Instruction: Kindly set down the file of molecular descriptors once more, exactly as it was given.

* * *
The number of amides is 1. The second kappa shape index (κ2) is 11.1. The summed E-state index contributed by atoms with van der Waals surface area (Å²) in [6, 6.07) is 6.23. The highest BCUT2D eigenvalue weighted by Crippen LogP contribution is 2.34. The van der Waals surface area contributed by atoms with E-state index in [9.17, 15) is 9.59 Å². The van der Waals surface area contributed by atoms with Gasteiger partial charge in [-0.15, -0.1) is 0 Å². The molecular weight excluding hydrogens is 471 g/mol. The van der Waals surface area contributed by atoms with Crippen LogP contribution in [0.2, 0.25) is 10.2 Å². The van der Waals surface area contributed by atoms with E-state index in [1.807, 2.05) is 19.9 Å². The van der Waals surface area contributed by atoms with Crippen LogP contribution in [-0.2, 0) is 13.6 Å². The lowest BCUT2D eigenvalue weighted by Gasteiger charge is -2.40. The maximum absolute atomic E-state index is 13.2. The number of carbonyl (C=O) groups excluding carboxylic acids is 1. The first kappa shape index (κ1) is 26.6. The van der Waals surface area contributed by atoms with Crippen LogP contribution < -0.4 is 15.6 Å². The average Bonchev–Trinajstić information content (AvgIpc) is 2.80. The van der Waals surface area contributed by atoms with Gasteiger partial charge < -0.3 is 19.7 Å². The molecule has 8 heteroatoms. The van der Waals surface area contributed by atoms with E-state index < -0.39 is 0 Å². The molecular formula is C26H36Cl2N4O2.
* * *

The number of amides is 1. The second kappa shape index (κ2) is 11.1. The summed E-state index contributed by atoms with van der Waals surface area (Å²) in [6, 6.07) is 6.23. The highest BCUT2D eigenvalue weighted by Crippen LogP contribution is 2.34. The van der Waals surface area contributed by atoms with E-state index in [9.17, 15) is 9.59 Å². The van der Waals surface area contributed by atoms with Gasteiger partial charge in [-0.15, -0.1) is 0 Å². The molecular weight excluding hydrogens is 471 g/mol. The van der Waals surface area contributed by atoms with Crippen LogP contribution in [0.2, 0.25) is 10.2 Å². The van der Waals surface area contributed by atoms with E-state index in [1.807, 2.05) is 19.9 Å². The van der Waals surface area contributed by atoms with Crippen LogP contribution in [-0.2, 0) is 13.6 Å². The lowest BCUT2D eigenvalue weighted by Gasteiger charge is -2.40. The maximum absolute atomic E-state index is 13.2. The number of carbonyl (C=O) groups excluding carboxylic acids is 1. The first kappa shape index (κ1) is 26.6. The van der Waals surface area contributed by atoms with Crippen LogP contribution < -0.4 is 15.6 Å². The average Bonchev–Trinajstić information content (AvgIpc) is 2.80. The van der Waals surface area contributed by atoms with Gasteiger partial charge < -0.3 is 19.7 Å². The molecule has 8 heteroatoms. The van der Waals surface area contributed by atoms with E-state index < -0.39 is 0 Å². The molecular formula is C26H36Cl2N4O2.